Instead of all the poverty programs, the government should just give everybody a monthly universal income. When one considers the gap between rich and poor, the rate of automation and the fact that there will never be enough jobs to go around, it might be a better way of keeping our folks out of abject poverty.
The drawback is the cost. One of the commentators during a July 30 “On The Money” business show said it would cost $3 trillion. However, there is a way to reach the goal of a universal income at a much lower cost. Here’s how:
▪ Start by expanding Social Security. Eliminate the cap on taxable income and raise the tax to 8 percent from the current rate of 6.2 percent. Then lower the age of eligibility to 50 years.
▪ Create a stipend of $1,200 a month for all adults and high school graduates. Those who do not finish high school should have to wait until they are 20 to encourage them to finish school. They can use this to support them if they go to college or to help them in getting started in life.
▪ Place a tax of 3 percent on all Wall Street trades to fund the stipends. The market in 2016 did, according to the World Bank, over $42 trillion in trade; a 3 percent tax won’t break the bank.
The payments should be set up so one gradually loses the stipend as they move up the economic ladder. Currently we spend $1 trillion on some 126 anti-poverty programs; their elimination would certainly offset the cost of the stipend.
Imagine the country with no one in abject poverty. Imagine the numbers of kids now being able to go to college because they have the financial support to do so. The economic force of all that spending would drive the economy to new heights and would certainly close the income gap between the rich and poor, which is hurting our economy and country.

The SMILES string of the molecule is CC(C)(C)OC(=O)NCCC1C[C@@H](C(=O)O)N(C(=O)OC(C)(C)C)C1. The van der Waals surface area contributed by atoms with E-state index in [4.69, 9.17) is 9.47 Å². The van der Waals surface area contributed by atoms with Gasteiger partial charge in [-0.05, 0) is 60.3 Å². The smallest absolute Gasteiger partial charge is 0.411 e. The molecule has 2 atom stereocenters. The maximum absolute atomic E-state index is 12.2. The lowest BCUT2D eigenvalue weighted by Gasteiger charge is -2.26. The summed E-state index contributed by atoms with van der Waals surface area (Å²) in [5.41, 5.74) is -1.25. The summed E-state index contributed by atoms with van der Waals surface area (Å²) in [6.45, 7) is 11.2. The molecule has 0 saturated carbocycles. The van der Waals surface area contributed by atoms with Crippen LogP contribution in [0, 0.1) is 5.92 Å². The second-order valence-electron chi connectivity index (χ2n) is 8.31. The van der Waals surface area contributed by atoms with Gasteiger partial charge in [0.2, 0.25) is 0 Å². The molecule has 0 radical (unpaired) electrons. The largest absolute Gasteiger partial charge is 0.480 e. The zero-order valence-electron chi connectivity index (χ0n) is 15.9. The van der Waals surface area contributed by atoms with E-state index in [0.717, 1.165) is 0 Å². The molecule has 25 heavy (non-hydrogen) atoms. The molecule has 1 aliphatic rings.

A basic stipend would free workers from starving or being held in economic servitude, making only enough to pay for food to be able to work another 40 hours.
Business would have to bid for one’s labor instead of workers begging for a job. We can take back the dignity and value our labor should produce. We can boost the spending power of the poor and middle class and leave behind the failed and greedy policy of “trickle down” economics which brought about the latest version of the Great Recession.
We can make this country live up to the promises articulated by President Franklin D. Roosevelt in his famous “Four Freedoms” speech: freedom of speech, freedom of worship, freedom from fear and the last — which always seems to be forgotten — freedom from want.
The mechanics are in place. The tools are available to us. Let us end poverty and financial inequality in America once and for all.
Thomas Vance of Alexandria is a retired Air Force master sergeant and senior advisor for Veterans for Medical Cannabis Access.